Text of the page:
I’m supposed to pull a long face here and tell you that Muskie was a decent guy who didn’t deserve this treatment, and that’s true enough. It is not true, however, that Thompson’s ibogaine fiction destroyed the Muskie campaign. The fact that such a ludicrous story could take hold was a symptom of Muskie’s '72 implosion, not a cause. None of Thompson’s later explanations of what he thought he was doing entirely hold water, except that he never suspected anyone would believe it for more than five minutes. More than likely he was high on ibogaine and any number of other things himself, and just writing for his own amusement.

To the extent that Thompson’s real target was the groupthink and collective idiocy of the political and media classes, he succeeded beyond his wildest dreams. Ibogaine became a trending topic, in the social-media terms of 1972. Mainstream reporters began repeating and embellishing the rumors, while making no effort to source or verify them. (Yes, journalists were lazy even before Wikipedia!) George McGovern’s campaign staffers started dropping the reference in off-the-record conversations: “Hey, we hear Big Ed is doing some great drugs! Can you get us any, ha ha?” By the time Muskie gloomily withdrew from the race, his poor performance was widely understood to reflect an unspecified “personal problem.”

If Thompson wanted to spread false rumors about Muskie’s drug habit because he thought Muskie was a terrible candidate, I want to spread false rumors about John Kasich’s hemp suits, seaweed-fiber shoes and slow-food diet because he’s a giant phony. He talks the tofu talk, but he does not walk the tofu walk. Kasich’s brief moment in the post-New Hampshire media spotlight is based on his self-presentation as the first New Age Republican, an “experiment in political positivity” amid a rising tide of GOP hate, as Laura Reston of the New Republic has put it.

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I don’t want to bash reporters like Reston (or Russ Choma and David Corn of Mother Jones) who have been seduced by Kasich’s folksy, reflective rhetoric or his admonition to Republican audiences that it’s time to talk “seriously about stuff.” I spent a week in New Hampshire myself, and felt profoundly grateful for the relative sanity of Jeb Bush, the scion of an evil dynasty who supports a long list of bad ideas. As those writers all get around to observing, once you get to questions of actual policy Kasich is a hardcore government-hating conservative. He wants us to slow down and cry together and hug our neighbors. He doesn’t want women to have access to abortion services or poor people to get help feeding their families or state workers to have collective-bargaining rights. He’s a cuddly version of Grover Norquist: Instead of drowning government in the bathtub, he wants to smother it with a fuzzy Night-Night Bear.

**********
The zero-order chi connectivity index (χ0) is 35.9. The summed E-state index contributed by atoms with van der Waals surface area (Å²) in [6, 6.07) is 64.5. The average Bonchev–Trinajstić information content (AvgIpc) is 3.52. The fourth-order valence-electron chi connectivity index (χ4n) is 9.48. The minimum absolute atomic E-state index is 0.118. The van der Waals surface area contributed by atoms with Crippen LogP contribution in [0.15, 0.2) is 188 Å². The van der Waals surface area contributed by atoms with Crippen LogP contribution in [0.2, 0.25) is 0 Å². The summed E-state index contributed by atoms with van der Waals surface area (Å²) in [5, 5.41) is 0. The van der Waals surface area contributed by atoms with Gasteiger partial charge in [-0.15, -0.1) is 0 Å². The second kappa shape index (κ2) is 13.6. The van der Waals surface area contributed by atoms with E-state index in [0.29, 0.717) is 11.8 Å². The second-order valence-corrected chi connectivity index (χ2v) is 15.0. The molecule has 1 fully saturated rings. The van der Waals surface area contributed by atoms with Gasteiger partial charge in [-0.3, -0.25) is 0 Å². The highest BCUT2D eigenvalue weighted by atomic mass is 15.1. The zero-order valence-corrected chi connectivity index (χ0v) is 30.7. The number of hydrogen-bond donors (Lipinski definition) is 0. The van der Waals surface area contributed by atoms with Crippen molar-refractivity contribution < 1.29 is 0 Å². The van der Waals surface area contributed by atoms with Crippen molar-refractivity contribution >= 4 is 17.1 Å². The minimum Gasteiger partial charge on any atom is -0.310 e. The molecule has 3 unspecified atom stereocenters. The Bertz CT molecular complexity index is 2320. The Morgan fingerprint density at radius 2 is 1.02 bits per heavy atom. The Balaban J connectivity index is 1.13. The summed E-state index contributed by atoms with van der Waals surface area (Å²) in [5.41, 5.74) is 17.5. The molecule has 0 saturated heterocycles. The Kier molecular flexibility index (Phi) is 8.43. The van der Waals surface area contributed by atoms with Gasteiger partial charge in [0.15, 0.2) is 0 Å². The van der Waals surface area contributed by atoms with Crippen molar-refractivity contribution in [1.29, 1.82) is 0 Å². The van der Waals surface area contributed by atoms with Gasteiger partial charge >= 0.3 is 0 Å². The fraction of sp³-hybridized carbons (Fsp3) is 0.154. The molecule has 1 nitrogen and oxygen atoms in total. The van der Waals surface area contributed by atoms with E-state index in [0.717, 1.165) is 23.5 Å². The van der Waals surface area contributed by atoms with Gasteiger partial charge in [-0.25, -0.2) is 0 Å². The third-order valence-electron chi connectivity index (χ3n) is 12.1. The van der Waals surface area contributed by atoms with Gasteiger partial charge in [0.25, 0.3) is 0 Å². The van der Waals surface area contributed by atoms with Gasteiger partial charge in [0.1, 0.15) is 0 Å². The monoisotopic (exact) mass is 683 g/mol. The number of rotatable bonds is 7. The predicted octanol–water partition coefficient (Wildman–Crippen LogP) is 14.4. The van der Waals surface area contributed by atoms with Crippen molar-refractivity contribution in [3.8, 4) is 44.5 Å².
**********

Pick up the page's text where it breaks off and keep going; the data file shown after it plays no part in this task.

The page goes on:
Salon’s Amanda Marcotte wrote a comprehensive dissection of Kasich’s extensive record on Wednesday. As governor of Ohio and before that a nine-term congressman, he has spent many years fighting to cut taxes on the rich, slash social spending or devolve it to the states (which in many contexts is code for “fewer benefits for black people”), break the power of unions and restrict abortion rights. Yes, he’s also the only Republican candidate who has halfway made peace with Obamacare (by expanding Medicaid in Ohio), and he has said he views marriage equality as a settled issue. Those pragmatic decisions are probably more than enough to scuttle his chances in the GOP race. But I would urge South Carolinians and other patriotic Americans to look past those superficial issues, which are only the outermost signals of John Kasich’s deeper and more troubling struggle with meatless ham loaf (aka "Cheerful Log") and fishless tuna.


Andrew O'Hehir

Andrew O'Hehir is executive editor of Salon.